Sunday, May 3, 2009

Freedom & Equality.

Free people are not equal and equal people are not free.

It is one thing to comprehend freedom and equality as utopian ideas and quite another to explore its relevance in a given anthropocentric context. As far as utopian ideations are concerned there is little scope for individual disagreements on what it is to be free and what it is to be equal. However, applied to any anthropocentric or moral issue, we would find emerging disagreements with regards to what is the more desirable of the two. Even if it were possible to build a universal consensus regarding the desirability of any one over the other, there would still be unending debates on whether at all the two are mutually exclusive possibilities.

Most often the so-called civil society who would resist attempting theorizations on physical reality beyond their own academic specializations be tempted to conveniently have a convincing view about social reality as arm chair social theorists, since it is perceived by them that every individual by virtue of existing in a social context automatically qualifies themselves as theorists capable of commenting and influencing public opinion about the polity. This frequently results in a certain situation where individuals shouting the loudest about social ideals are those that are least informed or trained to reach relevant conclusions about something as complicated as social causality.

The challenge therefore remains to explore freedom among inequality and equality among people who are not free by cleverly avoiding conclusions of arm chair social scientists. With such an objective in mind we need to acknowledge that the crucial concept that is being explored is which of the two among being free or equal is the overriding human identity and whether being free limits the collective capacity to be equal. Attention needs to be drawn also towards the dichotomy that exists between the personal and the collective. And freedom - economic or political is more likely to always be a personal desire as opposed to the desire for equality which is a collective conception arising from an altruistic desire of mankind.

Adam Smith tried to account for this dichotomy in his classical free market advocacy wherein he stated with conviction that what is in the interest of an individual consumer or producer can and also would be in the interest of other actors involved in the free market process. However whether that would lead to an equal distribution of resources is arguable as the most effective means of economic activity does not guarantee the most equitable allocation of productive resources; it simply implies that resources are distributed in such a way that is the most efficient for the economy.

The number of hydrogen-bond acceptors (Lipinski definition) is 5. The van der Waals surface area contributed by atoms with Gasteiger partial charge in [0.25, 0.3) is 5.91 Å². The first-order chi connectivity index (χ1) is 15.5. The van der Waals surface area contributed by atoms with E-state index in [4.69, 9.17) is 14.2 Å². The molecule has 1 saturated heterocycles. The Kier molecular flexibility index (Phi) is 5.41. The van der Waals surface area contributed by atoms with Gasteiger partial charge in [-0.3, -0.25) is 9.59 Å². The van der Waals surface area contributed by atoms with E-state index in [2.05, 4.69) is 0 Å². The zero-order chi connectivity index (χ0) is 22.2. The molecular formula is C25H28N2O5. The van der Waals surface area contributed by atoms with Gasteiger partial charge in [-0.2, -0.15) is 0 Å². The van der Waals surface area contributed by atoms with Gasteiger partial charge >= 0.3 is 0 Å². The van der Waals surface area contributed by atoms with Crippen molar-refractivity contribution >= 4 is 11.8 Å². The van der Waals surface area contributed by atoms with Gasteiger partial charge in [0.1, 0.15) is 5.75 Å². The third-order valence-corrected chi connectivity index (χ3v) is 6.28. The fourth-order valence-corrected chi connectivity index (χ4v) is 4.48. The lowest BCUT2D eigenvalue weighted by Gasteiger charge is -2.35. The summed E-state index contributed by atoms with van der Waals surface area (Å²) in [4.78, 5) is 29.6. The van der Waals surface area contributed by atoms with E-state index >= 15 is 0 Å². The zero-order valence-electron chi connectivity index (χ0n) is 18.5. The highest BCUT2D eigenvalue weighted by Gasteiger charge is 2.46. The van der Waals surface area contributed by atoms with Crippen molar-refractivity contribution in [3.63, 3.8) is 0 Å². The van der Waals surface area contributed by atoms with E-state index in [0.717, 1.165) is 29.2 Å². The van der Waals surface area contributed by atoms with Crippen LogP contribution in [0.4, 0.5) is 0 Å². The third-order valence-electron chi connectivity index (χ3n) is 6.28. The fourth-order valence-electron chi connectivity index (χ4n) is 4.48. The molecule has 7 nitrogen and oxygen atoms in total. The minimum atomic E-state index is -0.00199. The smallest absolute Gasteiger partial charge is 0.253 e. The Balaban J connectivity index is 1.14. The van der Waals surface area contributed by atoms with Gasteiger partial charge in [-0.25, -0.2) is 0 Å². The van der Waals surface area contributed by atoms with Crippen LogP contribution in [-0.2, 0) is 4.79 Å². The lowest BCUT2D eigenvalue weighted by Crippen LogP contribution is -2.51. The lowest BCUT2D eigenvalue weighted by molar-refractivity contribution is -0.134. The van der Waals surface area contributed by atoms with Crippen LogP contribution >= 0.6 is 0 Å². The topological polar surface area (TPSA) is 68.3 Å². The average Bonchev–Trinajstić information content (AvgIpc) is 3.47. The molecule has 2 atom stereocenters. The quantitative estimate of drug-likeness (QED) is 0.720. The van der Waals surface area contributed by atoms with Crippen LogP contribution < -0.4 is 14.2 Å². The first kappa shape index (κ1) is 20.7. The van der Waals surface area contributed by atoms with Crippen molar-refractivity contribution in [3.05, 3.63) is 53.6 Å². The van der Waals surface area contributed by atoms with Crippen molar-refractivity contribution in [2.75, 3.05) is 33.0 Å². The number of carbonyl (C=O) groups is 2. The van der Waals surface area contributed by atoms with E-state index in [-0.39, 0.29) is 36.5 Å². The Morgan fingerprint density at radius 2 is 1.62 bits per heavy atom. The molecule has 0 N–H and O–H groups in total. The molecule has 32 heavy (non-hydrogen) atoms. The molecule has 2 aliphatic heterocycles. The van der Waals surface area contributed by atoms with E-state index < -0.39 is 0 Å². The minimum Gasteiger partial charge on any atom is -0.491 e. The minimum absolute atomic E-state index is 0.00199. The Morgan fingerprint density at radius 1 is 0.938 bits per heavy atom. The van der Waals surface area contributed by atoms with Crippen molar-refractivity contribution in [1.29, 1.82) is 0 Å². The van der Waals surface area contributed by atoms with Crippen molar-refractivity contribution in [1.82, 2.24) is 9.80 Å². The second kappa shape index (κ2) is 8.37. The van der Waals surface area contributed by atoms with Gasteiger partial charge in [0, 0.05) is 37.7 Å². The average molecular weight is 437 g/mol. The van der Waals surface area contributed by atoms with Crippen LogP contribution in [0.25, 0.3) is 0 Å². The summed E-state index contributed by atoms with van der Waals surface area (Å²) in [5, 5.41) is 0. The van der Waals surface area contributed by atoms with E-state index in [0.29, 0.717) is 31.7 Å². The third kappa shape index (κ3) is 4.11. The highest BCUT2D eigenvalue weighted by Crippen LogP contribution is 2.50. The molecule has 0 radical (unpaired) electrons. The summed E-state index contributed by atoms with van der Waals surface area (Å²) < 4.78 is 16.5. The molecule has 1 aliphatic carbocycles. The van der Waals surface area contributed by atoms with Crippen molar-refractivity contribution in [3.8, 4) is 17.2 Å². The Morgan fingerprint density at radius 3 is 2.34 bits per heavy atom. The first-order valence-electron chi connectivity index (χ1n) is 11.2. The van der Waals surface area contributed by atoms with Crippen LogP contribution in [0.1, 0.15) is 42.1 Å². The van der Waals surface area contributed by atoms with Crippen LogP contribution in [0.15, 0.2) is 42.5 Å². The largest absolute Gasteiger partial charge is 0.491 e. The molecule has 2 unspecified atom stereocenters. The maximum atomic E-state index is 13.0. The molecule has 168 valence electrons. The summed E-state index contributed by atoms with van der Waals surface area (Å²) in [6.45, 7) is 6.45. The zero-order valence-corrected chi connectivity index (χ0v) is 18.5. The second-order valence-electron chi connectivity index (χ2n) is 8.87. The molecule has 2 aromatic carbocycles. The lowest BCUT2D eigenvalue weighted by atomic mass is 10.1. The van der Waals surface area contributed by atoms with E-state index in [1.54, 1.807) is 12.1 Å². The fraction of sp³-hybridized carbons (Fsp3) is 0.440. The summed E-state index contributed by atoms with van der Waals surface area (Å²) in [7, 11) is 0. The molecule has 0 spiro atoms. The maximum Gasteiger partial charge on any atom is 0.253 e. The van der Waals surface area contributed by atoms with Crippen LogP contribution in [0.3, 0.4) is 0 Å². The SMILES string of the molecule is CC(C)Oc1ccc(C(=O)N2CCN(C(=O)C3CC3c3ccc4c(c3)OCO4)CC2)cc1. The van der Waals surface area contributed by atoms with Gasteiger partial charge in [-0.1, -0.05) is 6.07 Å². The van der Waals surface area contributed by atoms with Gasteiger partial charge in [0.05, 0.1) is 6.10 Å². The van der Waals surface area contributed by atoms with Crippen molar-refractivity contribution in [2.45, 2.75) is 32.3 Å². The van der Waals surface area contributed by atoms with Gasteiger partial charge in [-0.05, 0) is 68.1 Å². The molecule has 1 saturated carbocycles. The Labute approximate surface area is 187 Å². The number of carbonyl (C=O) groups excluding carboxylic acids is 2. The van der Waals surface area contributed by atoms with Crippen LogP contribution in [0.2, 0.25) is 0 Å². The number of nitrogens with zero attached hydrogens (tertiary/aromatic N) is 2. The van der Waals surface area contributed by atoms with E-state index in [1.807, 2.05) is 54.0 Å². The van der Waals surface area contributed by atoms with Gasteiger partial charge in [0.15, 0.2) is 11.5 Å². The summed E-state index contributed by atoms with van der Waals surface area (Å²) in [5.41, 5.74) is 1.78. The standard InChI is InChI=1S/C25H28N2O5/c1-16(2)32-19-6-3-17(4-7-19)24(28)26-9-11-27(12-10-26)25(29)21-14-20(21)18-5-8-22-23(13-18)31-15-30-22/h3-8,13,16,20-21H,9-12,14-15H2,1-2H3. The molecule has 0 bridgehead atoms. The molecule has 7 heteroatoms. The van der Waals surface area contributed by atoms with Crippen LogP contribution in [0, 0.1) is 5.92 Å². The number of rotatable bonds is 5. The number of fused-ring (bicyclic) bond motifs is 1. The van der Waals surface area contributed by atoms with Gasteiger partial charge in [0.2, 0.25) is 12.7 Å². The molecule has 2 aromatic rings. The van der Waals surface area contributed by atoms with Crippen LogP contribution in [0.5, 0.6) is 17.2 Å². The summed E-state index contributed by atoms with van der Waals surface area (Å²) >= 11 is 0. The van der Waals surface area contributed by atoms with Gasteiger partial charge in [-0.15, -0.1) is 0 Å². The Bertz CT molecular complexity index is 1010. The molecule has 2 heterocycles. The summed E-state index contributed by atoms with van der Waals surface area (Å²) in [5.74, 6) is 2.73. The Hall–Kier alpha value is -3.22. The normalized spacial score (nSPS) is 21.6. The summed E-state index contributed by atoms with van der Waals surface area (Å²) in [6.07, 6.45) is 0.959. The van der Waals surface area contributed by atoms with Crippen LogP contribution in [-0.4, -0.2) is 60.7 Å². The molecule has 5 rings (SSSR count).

Furthering this free market economic determinism it would be but natural to conclude that free people cannot always remain equal since free people do not necessarily have equal access to productive resources and secondly equal access to productive resources does not always guarantee equal efficiency in using them since if individual freedom is employed to decide on the choices of using those resources then the efficiency of usage would be severely limited by individual capacity. This would mean therefore that the only way to ensure equality in a world of unequal ability is to artificially limit individual ability thereby furthering the cause of equality.

Equality therefore does not seem to be as much of a noble idea anymore when the only ground for its establishment is through the curtailment of individual freedom. However, this reasoning cannot be used to justify unequal access to opportunities since then it again is a direct attack to individual freedom. Therefore the challenge to public policy making appears to be to establish a society with emphasis on individual freedom. And as far as equality is concerned equality of opportunities instead of equality of outcomes should be the cornerstone of an ideal society

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